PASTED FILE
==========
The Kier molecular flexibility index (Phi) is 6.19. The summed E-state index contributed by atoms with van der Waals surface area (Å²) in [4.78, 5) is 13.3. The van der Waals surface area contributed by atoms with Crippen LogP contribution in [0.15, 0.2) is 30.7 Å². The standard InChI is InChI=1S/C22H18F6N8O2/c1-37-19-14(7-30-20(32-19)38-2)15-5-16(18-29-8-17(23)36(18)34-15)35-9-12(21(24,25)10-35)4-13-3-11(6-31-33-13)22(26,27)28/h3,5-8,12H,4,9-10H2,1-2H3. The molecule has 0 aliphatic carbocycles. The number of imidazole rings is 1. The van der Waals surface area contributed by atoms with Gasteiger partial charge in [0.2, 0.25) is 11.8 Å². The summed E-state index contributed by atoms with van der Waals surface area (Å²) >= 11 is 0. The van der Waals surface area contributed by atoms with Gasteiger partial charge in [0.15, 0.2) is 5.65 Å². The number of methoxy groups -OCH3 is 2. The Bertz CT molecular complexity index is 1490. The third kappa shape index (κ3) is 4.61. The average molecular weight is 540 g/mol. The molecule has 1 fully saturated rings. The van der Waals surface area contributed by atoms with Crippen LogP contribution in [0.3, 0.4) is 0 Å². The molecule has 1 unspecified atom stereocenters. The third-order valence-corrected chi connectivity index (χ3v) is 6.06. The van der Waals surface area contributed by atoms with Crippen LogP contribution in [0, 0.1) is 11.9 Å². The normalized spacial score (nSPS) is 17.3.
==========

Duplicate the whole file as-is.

The Kier molecular flexibility index (Phi) is 6.19. The summed E-state index contributed by atoms with van der Waals surface area (Å²) in [4.78, 5) is 13.3. The van der Waals surface area contributed by atoms with Crippen LogP contribution in [0.15, 0.2) is 30.7 Å². The standard InChI is InChI=1S/C22H18F6N8O2/c1-37-19-14(7-30-20(32-19)38-2)15-5-16(18-29-8-17(23)36(18)34-15)35-9-12(21(24,25)10-35)4-13-3-11(6-31-33-13)22(26,27)28/h3,5-8,12H,4,9-10H2,1-2H3. The molecule has 0 aliphatic carbocycles. The number of imidazole rings is 1. The van der Waals surface area contributed by atoms with Gasteiger partial charge in [0.2, 0.25) is 11.8 Å². The summed E-state index contributed by atoms with van der Waals surface area (Å²) >= 11 is 0. The van der Waals surface area contributed by atoms with Gasteiger partial charge in [0.15, 0.2) is 5.65 Å². The number of methoxy groups -OCH3 is 2. The Bertz CT molecular complexity index is 1490. The third kappa shape index (κ3) is 4.61. The average molecular weight is 540 g/mol. The molecule has 1 fully saturated rings. The van der Waals surface area contributed by atoms with Crippen LogP contribution in [0.3, 0.4) is 0 Å². The molecule has 1 unspecified atom stereocenters. The third-order valence-corrected chi connectivity index (χ3v) is 6.06. The van der Waals surface area contributed by atoms with Crippen LogP contribution in [0, 0.1) is 11.9 Å². The normalized spacial score (nSPS) is 17.3.